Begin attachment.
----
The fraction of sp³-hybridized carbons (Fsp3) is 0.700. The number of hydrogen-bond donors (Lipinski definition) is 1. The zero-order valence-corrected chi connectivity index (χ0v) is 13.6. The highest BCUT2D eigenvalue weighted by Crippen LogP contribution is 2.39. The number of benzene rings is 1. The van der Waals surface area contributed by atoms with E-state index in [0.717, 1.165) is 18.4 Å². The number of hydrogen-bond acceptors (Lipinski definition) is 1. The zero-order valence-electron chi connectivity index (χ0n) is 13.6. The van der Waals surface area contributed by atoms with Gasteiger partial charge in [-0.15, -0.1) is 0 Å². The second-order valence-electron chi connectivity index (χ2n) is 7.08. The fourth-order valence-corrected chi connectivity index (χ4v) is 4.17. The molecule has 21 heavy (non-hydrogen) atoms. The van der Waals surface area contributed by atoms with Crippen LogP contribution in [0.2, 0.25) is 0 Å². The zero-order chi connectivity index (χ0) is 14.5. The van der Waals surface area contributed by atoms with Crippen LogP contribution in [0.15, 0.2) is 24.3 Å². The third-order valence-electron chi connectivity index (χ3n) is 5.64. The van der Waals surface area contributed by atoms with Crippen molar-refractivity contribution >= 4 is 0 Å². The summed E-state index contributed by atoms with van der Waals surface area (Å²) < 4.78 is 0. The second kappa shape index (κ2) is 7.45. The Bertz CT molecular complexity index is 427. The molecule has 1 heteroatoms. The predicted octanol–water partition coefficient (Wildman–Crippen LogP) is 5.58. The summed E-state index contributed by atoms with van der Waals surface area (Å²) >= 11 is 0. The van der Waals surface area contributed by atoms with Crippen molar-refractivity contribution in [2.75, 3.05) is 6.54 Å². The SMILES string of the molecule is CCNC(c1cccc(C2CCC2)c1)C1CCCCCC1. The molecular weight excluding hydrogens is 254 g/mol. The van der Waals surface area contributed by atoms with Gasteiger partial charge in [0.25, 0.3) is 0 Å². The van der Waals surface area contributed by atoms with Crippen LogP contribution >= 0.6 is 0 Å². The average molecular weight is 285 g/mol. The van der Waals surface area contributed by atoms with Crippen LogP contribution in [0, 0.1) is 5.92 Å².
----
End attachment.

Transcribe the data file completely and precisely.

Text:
The fraction of sp³-hybridized carbons (Fsp3) is 0.700. The number of hydrogen-bond donors (Lipinski definition) is 1. The zero-order valence-corrected chi connectivity index (χ0v) is 13.6. The highest BCUT2D eigenvalue weighted by Crippen LogP contribution is 2.39. The number of benzene rings is 1. The van der Waals surface area contributed by atoms with E-state index in [0.717, 1.165) is 18.4 Å². The number of hydrogen-bond acceptors (Lipinski definition) is 1. The zero-order valence-electron chi connectivity index (χ0n) is 13.6. The van der Waals surface area contributed by atoms with Gasteiger partial charge in [-0.15, -0.1) is 0 Å². The second-order valence-electron chi connectivity index (χ2n) is 7.08. The fourth-order valence-corrected chi connectivity index (χ4v) is 4.17. The molecule has 21 heavy (non-hydrogen) atoms. The van der Waals surface area contributed by atoms with Crippen LogP contribution in [0.2, 0.25) is 0 Å². The zero-order chi connectivity index (χ0) is 14.5. The van der Waals surface area contributed by atoms with Crippen LogP contribution in [0.15, 0.2) is 24.3 Å². The third-order valence-electron chi connectivity index (χ3n) is 5.64. The van der Waals surface area contributed by atoms with Crippen molar-refractivity contribution >= 4 is 0 Å². The summed E-state index contributed by atoms with van der Waals surface area (Å²) < 4.78 is 0. The second kappa shape index (κ2) is 7.45. The Bertz CT molecular complexity index is 427. The molecule has 1 heteroatoms. The predicted octanol–water partition coefficient (Wildman–Crippen LogP) is 5.58. The summed E-state index contributed by atoms with van der Waals surface area (Å²) >= 11 is 0. The van der Waals surface area contributed by atoms with Crippen molar-refractivity contribution in [2.75, 3.05) is 6.54 Å². The SMILES string of the molecule is CCNC(c1cccc(C2CCC2)c1)C1CCCCCC1. The molecular weight excluding hydrogens is 254 g/mol. The van der Waals surface area contributed by atoms with Gasteiger partial charge in [0.25, 0.3) is 0 Å². The van der Waals surface area contributed by atoms with Crippen LogP contribution >= 0.6 is 0 Å². The average molecular weight is 285 g/mol. The van der Waals surface area contributed by atoms with Crippen LogP contribution in [0, 0.1) is 5.92 Å².